Diluwa Khutugtu Jamsrangjab

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Diluwa Khutugtu Jamsrangjab, 1949

Diluwa Khutugtu Jamsrangjab (1883–1964) was Mongolian Khutugtu, a Tibetan Buddhist tulku, politician and Mongolian-American scholar. Jamsrangjab was a Durved-Mongolian. His autobiography was published in English.[1]

When Jamsrangjab was born to commoners, Bashlu and Gimbeles, in Zagdsambar of Zasagt Khan (in modern Zavkhan Province), there spread mysterious but amazing tales about his born. At his age of 5, Bogd Khan declared Jamsrangjab to be the after-life of the late Diluwa. Jamsrangjab with his parents moved to the capital city Nyislel Khuryee. He studied the philosophy of Buddhism so hard that he was awarded religious dignities at the age of 7 and 21.

In 1916 the Diluwa Khutugtu was sent to the south-eastern frontier of Bogd Khaanate Mongolia with the Mongolian general, Khatanbaatar Magsarjav to ease the conflict between the Mongols and the Republic of China.

Diluwa Khutugtu Jamsrangjab was arrested in 1930 due to the accusation that he was linked with the so-called anti-communist leader, Eregdendagva. He was freed later after he didn't accept the trial. On 26 February 1931, the Diluwa Khutugtu was fled to China. After he had gone, false rumours about him spread among people. At the time, he didn't know he would never come back to his homeland again.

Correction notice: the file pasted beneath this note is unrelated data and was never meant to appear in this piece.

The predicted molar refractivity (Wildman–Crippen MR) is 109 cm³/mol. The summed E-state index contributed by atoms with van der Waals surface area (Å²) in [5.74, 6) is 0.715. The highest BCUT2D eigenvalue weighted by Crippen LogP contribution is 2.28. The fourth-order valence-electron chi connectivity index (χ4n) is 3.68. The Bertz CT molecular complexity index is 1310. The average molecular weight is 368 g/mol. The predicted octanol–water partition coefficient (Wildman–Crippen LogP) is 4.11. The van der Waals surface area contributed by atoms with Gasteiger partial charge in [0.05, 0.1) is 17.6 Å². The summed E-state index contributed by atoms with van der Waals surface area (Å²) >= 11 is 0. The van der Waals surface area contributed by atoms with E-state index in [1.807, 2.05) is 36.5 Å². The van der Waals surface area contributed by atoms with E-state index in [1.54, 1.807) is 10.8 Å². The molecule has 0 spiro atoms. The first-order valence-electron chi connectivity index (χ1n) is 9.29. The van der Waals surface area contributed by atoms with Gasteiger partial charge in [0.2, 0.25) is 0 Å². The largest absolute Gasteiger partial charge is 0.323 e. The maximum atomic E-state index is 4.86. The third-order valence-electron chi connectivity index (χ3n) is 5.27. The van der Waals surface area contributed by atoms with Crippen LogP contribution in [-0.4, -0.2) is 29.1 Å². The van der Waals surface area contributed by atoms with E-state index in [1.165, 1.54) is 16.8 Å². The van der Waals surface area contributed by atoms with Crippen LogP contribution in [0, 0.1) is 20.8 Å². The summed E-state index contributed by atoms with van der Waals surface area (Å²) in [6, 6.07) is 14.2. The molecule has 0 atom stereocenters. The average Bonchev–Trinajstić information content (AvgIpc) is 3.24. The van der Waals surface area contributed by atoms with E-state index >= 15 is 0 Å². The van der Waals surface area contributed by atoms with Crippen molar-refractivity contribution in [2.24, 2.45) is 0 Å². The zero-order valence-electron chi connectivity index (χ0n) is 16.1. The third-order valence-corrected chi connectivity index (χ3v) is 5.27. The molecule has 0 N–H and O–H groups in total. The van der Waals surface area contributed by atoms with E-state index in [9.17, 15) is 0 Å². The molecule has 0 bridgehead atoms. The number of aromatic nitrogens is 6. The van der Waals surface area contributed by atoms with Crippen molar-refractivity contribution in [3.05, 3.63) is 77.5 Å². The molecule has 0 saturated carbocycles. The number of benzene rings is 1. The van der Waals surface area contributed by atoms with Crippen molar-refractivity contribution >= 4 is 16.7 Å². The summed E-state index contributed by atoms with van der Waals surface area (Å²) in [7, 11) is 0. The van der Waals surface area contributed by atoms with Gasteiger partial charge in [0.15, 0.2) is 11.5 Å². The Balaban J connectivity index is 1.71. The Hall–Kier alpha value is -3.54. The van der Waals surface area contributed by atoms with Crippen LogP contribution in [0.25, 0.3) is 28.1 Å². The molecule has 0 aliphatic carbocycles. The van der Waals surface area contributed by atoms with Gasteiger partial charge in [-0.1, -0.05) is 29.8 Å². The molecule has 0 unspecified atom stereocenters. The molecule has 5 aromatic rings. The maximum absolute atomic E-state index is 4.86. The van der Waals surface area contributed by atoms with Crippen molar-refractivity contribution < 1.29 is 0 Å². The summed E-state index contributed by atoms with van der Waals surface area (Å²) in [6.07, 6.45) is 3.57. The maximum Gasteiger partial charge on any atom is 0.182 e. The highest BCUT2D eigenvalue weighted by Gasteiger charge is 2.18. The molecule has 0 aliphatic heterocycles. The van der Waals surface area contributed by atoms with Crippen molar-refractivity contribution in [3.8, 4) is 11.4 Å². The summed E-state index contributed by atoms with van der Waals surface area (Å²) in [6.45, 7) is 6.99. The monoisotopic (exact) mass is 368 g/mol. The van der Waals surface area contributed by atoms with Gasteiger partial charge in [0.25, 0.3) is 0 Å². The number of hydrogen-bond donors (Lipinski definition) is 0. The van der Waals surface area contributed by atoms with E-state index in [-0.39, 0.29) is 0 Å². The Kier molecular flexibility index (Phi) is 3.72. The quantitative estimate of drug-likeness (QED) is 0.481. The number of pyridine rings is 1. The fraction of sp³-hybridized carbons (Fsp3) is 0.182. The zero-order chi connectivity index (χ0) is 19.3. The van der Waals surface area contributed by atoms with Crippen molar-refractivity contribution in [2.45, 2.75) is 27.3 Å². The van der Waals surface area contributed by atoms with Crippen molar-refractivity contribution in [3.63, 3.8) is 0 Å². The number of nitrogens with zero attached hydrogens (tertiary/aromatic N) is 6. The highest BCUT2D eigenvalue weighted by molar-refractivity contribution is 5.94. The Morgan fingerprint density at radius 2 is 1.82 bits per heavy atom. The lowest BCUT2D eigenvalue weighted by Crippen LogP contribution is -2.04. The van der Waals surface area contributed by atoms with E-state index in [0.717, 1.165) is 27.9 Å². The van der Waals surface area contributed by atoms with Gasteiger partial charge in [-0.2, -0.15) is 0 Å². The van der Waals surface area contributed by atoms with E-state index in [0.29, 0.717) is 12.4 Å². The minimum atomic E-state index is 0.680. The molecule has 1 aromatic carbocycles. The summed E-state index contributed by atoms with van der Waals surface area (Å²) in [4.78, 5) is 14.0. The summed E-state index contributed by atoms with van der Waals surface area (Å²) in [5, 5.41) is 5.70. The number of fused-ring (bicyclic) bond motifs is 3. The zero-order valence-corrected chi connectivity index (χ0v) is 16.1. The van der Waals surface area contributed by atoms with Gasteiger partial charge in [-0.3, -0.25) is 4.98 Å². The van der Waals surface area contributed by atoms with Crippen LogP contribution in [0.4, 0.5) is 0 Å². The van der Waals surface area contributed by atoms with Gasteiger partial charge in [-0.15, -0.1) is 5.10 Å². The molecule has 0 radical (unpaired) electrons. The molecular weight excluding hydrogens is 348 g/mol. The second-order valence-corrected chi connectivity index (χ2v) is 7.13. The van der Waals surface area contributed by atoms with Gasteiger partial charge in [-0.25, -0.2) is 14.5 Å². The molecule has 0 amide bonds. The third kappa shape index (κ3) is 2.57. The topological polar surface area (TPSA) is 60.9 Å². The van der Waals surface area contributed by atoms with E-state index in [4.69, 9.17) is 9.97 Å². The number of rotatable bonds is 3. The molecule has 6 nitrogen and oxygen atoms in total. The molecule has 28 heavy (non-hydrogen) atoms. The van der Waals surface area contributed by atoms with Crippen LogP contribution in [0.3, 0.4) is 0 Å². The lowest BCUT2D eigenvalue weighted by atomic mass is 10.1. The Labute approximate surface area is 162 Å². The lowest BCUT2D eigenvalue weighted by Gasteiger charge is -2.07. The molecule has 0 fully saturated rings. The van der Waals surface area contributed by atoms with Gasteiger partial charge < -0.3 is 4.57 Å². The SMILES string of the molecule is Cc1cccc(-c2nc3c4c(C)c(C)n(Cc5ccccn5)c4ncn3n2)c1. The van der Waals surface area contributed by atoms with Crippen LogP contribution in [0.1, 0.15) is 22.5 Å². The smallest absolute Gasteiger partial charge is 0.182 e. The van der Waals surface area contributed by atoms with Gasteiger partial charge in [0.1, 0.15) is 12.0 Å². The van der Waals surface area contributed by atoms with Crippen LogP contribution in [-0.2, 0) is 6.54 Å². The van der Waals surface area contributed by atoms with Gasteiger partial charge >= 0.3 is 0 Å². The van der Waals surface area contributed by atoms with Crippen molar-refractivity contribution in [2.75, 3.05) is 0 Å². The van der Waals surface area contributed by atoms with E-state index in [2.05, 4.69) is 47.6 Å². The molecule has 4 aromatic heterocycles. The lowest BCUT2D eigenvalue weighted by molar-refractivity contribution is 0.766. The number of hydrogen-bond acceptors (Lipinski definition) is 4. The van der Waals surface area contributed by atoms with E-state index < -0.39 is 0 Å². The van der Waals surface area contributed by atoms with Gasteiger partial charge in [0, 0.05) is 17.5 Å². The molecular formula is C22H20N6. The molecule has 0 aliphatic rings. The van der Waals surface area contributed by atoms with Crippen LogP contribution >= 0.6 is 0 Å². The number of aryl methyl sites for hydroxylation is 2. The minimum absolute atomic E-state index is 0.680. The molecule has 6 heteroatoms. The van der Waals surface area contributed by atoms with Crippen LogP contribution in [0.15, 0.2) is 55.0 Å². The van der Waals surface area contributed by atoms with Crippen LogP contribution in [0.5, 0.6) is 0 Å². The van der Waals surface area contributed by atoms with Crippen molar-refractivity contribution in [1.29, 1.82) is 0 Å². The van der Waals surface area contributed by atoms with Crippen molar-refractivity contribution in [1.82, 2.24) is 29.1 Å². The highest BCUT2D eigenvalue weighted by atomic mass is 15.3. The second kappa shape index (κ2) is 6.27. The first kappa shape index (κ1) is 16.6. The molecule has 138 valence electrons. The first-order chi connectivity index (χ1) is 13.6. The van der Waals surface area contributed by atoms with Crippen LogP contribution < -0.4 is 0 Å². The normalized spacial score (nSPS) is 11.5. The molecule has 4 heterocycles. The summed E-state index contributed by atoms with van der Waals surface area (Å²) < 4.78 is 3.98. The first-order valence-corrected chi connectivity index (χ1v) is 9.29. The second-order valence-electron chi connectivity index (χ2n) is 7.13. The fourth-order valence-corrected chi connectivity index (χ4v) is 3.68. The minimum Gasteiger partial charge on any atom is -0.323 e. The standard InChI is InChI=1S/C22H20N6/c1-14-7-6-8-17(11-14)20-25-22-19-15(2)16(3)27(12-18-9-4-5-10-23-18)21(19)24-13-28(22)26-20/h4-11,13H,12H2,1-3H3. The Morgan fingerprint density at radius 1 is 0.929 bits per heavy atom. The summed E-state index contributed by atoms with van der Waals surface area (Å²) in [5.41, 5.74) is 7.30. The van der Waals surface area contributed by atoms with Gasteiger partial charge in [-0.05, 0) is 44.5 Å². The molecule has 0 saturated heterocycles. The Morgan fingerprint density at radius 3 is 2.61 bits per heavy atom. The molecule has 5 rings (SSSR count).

After he came to the United States in 1949 with the assistance of Owen Lattimore and fellow professors, Jamsranjab worked at the Johns Hopkins University. There he joined American-British professor Owen Lattimore's the Mongolia Project.[2] In New Jersey, he founded a Monastery with Kalmyk American lamas in 1950-1952. He was elected the chief lama of the Monastery there. When he was in the USA, he still worked for the international recognization of Mongolian independence.

He influenced Chan Kai Shek to declare "Mongolia can be a member of the United Nations like other independent nations" in 1960.[3] On 7 April 1965, the last Mongolian Khutugtu, Jamsrangjab, died at the age of 82 in New York City. In 1990, the supreme court of Mongolia proved his innocence and abolished all decrees that accused him of false political crimes.

External links[edit]


  1. ^ Lattimore O., Isono F. 1982. The Diluv Khutagt: Memoirs and autobiography of a Mongol Buddhist Reincarnation in religion and revolution. – Asiatische Forschungen, Bd. 74
  2. ^ http://www.everyculture.com/multi/Le-Pa/Mongolian-Americans.html
  3. ^ L.Choijilsuren Barnud - Dilav Khutagt, 2004, p.88
Preceded by
Telo Tulku Rinpoché Succeeded by
Erdne Ombadykow